"The mythless man stands eternally hungry." Nietzsche
Can there be self-ownership without music?
Each of us is unconsciously part of an atmosphere of assumptions – and this is natural. After all, everyone is part of a culture, and all culture can be reduced to two words: Shared values – shared values that are constantly reinforced by words. Words, words, words. The more-than-words from a mother’s lips that might lead one to Flannery O’Connor, or to standing shoulder-to-shoulder with the boys that July afternoon in 1863; the rigmarole of words compressed with history; the precise pragmaticism of words for science; the concinnity of words in apodictic concatenation; the tintinnabulation that so musically wells from the words, words, words, words, words, words, words.
Only by stepping back from ourselves, in becoming self-conscious of what shapes our inner life, can we say that we truly own it. There are several ways to do this: Philosophy (the hard way); travel (easy, by implicitly challenging preconceptions, and somewhat hard, by learning words dyed in a different culture); nature (being wordless and alone in nature is meditative); and music.
Most of the readers of this site are familiar with the way of philosophy. – And possibly also, with the temptation whereby one becomes "the slave of the words which his mind forms about ideas" (as many observers said was the characteristic fault of Churchill). I mean not so much the tyranny of "the glittering phrase" as a kind of blindness born of repeating certain words or phrases for their romance or from the avant-garde allure that they hold. Consider two examples of the failure of the way of philosophy from authors that, believe it or not, I hold in friendly regard.
Some homespun philosophers have advised that WTSHTF, that is, on the prelude to TEOTWAWKI, that we grab our Bug-Out-Bags, GOOD and head for that acre in the hills (whether we own it or not), where we will grow our own food. All of this seems to overlook some very obvious and inconvenient facts. Isn’t it very likely that the standing army that constitutes our police forces will be the first to seize all the chokepoints out of "Dodge" and incarcerate (as "looters" or "vagrants") or disarm all of those grunting and sweating under their fardeled BOBs? Isn’t it much more likely that you will become someone else’s dinner on the road than at home? Isn’t it very likely that, even if you make it to your rustic bolt hole and raise your crops (blessed by great weather and no tyro agricultural mistakes), that it will rot before you get all of it into your deluded gullet? I have no reproach for reasonable preppers and autarkists, but really, doesn’t the extreme version of this outlook rest on a romance – the romance of chucking that damned nine-to-five pretense and climbing boot-in-the-face over those who are weaker and dumber than numero uno?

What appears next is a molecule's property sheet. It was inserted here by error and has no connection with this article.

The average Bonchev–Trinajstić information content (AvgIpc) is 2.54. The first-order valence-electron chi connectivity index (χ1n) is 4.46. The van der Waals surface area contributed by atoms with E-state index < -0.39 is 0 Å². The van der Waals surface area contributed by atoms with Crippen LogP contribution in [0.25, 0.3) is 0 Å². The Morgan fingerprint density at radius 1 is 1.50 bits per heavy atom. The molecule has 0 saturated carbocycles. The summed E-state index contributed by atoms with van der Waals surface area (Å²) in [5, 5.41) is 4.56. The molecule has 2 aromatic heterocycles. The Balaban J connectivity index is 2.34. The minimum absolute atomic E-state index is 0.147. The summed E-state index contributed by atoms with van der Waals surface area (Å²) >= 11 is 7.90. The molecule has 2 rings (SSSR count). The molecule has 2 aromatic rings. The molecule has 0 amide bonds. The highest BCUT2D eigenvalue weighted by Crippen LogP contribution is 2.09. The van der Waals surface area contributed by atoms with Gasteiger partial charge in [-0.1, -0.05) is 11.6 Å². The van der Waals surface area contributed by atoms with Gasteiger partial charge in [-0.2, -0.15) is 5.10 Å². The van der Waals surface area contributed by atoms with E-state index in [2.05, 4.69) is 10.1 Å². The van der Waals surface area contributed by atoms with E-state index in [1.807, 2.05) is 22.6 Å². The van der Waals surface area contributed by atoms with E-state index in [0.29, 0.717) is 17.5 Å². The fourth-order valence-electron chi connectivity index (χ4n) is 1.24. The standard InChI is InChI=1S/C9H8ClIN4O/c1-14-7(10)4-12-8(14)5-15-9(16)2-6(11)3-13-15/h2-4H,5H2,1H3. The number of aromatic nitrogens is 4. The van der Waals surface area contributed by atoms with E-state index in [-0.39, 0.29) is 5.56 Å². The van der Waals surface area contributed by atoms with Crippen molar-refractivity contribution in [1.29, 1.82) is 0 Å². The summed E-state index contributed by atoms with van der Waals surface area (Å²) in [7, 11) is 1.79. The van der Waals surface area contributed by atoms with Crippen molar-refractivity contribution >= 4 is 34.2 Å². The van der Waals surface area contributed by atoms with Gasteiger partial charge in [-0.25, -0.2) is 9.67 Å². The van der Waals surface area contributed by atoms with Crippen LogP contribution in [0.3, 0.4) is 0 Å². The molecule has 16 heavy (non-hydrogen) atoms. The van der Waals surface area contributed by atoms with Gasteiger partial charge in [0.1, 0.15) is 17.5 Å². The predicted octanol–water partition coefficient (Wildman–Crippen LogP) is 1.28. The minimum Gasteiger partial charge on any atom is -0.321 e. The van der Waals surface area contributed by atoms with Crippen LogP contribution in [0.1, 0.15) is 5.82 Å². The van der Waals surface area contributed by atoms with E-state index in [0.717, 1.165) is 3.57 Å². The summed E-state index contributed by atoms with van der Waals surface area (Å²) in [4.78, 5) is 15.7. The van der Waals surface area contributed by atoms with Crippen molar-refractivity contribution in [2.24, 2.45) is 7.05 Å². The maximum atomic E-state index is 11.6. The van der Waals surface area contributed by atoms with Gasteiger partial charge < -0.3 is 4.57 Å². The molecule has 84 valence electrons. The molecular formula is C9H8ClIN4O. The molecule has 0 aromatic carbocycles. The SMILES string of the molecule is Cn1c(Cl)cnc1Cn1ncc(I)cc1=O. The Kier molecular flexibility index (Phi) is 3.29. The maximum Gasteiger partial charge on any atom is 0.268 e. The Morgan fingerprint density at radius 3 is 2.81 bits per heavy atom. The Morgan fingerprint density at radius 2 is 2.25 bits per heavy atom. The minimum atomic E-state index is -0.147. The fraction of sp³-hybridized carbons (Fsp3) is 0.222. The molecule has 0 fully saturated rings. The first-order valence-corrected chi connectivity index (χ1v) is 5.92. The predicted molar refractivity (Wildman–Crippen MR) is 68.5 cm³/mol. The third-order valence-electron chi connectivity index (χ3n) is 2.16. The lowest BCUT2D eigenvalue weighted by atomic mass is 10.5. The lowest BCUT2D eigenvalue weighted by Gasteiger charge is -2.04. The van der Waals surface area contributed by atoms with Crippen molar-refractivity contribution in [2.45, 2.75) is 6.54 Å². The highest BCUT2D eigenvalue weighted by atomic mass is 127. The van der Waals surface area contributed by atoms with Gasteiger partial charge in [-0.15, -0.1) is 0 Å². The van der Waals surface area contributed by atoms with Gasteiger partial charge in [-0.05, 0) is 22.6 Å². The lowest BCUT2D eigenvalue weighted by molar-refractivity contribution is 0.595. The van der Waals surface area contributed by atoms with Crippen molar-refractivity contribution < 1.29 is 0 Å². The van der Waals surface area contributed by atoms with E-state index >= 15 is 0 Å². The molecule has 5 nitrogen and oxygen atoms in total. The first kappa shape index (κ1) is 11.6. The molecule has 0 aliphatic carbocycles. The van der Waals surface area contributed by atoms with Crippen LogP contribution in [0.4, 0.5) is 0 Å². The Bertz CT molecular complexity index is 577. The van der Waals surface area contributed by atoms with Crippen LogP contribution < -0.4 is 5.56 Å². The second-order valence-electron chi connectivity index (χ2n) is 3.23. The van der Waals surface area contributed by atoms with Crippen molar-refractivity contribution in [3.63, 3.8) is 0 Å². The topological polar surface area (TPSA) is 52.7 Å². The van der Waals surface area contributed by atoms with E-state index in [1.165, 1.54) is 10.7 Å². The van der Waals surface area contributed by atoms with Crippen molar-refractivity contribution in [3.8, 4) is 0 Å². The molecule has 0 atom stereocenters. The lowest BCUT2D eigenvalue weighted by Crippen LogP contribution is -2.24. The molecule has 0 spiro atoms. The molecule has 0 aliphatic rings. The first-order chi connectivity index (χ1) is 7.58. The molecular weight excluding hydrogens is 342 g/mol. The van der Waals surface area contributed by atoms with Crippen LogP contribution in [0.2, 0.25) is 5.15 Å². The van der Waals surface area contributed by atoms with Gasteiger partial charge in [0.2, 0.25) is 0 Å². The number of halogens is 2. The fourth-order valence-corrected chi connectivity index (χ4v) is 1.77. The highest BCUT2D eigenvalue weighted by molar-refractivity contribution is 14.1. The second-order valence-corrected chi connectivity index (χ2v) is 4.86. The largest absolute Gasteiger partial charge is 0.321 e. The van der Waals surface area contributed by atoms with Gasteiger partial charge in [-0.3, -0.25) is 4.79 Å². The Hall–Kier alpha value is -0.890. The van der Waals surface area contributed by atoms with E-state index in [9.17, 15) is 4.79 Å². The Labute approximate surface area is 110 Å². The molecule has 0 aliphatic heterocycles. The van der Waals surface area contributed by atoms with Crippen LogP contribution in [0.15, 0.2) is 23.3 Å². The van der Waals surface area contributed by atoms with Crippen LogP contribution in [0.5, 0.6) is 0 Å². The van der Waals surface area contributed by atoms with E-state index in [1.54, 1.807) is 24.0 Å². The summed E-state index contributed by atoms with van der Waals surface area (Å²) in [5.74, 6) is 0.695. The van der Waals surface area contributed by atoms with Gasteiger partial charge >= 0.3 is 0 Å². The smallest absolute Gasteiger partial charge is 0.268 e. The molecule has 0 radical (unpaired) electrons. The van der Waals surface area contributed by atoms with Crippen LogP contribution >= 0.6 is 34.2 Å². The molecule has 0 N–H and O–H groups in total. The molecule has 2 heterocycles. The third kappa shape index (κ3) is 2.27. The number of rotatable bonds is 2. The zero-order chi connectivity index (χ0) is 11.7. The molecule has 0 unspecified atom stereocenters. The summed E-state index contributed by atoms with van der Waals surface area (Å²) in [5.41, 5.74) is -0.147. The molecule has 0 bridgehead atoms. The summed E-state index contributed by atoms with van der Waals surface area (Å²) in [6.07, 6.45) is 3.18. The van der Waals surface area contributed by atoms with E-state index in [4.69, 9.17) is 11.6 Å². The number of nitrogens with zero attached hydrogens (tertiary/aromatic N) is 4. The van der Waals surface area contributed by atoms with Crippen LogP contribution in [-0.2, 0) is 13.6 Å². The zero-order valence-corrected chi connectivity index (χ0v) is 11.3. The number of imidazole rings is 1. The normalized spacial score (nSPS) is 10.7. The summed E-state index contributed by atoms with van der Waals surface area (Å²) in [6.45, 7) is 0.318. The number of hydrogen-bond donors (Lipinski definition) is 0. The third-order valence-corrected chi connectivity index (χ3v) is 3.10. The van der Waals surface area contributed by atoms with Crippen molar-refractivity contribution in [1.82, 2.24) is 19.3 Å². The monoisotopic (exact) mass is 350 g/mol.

Another group, many of whom have been rightly impressed by Boldrin and Levine’s Against Intellectual Monopoly, have decided to throw the creative baby out with the state-run bathwater. The book makes powerful arguments against the current state monopoly of administering intellectual property rights, but it is incontrovertible that if intellectual property rights were destroyed root and branch, many creators would suffer real economic loss. This rather obvious fact is grudgingly conceded by many vocal opponents of intellectual property, here and here and here, although their online hectoring elsewhere makes no mention of this concession. Of course there is a heady romance in being on the cutting edge of a new, previously undetailed, intellectual position – as good as mounting the barricades with Enjolras in the rue Saint-Denis. But indoctrinating "the new generation of young libertarians" to the position without accounting for obvious shortcomings should not be part of the appeal.
The ability of travel to challenge preconceptions should be obvious. Consider a half dozen of your best online writers and you will see that the vast majority are well-traveled, especially those who offer a unique perspective on the subjects they write about. But the same salutary Verfremdungseffekt applies to ordinary travelers abroad, especially if they are somehow able to get off the beaten path. (A fortune awaits someone who will create a travel agency different from the Grand Tour cliché, one where travelers get mud between their toes planting rice in China, or herd reindeer with the Finns.)